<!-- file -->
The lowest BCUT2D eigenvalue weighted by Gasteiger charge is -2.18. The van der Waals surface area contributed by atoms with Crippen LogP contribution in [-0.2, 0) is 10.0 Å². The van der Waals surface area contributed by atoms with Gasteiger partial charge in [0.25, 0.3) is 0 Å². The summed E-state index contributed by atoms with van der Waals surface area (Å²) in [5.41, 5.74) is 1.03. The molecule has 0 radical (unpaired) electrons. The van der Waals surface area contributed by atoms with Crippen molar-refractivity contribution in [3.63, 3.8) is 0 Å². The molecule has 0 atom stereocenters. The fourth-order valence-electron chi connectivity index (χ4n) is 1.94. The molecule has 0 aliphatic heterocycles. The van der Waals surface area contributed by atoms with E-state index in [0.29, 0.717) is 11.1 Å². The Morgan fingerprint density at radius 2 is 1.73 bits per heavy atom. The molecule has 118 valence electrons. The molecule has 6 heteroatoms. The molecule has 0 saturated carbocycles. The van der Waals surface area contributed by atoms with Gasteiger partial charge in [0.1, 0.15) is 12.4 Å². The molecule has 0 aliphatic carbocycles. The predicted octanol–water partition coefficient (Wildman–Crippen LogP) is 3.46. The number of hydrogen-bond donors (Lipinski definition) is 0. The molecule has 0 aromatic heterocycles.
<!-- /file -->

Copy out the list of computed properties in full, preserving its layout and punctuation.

The lowest BCUT2D eigenvalue weighted by Gasteiger charge is -2.18. The van der Waals surface area contributed by atoms with Crippen LogP contribution in [-0.2, 0) is 10.0 Å². The van der Waals surface area contributed by atoms with Gasteiger partial charge in [0.25, 0.3) is 0 Å². The summed E-state index contributed by atoms with van der Waals surface area (Å²) in [5.41, 5.74) is 1.03. The molecule has 0 radical (unpaired) electrons. The van der Waals surface area contributed by atoms with Crippen molar-refractivity contribution in [3.63, 3.8) is 0 Å². The molecule has 0 atom stereocenters. The fourth-order valence-electron chi connectivity index (χ4n) is 1.94. The molecule has 0 aliphatic heterocycles. The van der Waals surface area contributed by atoms with E-state index in [0.29, 0.717) is 11.1 Å². The Morgan fingerprint density at radius 2 is 1.73 bits per heavy atom. The molecule has 118 valence electrons. The molecule has 6 heteroatoms. The molecule has 0 saturated carbocycles. The van der Waals surface area contributed by atoms with Gasteiger partial charge in [0.1, 0.15) is 12.4 Å². The molecule has 0 aliphatic carbocycles. The predicted octanol–water partition coefficient (Wildman–Crippen LogP) is 3.46. The number of hydrogen-bond donors (Lipinski definition) is 0. The molecule has 0 aromatic heterocycles.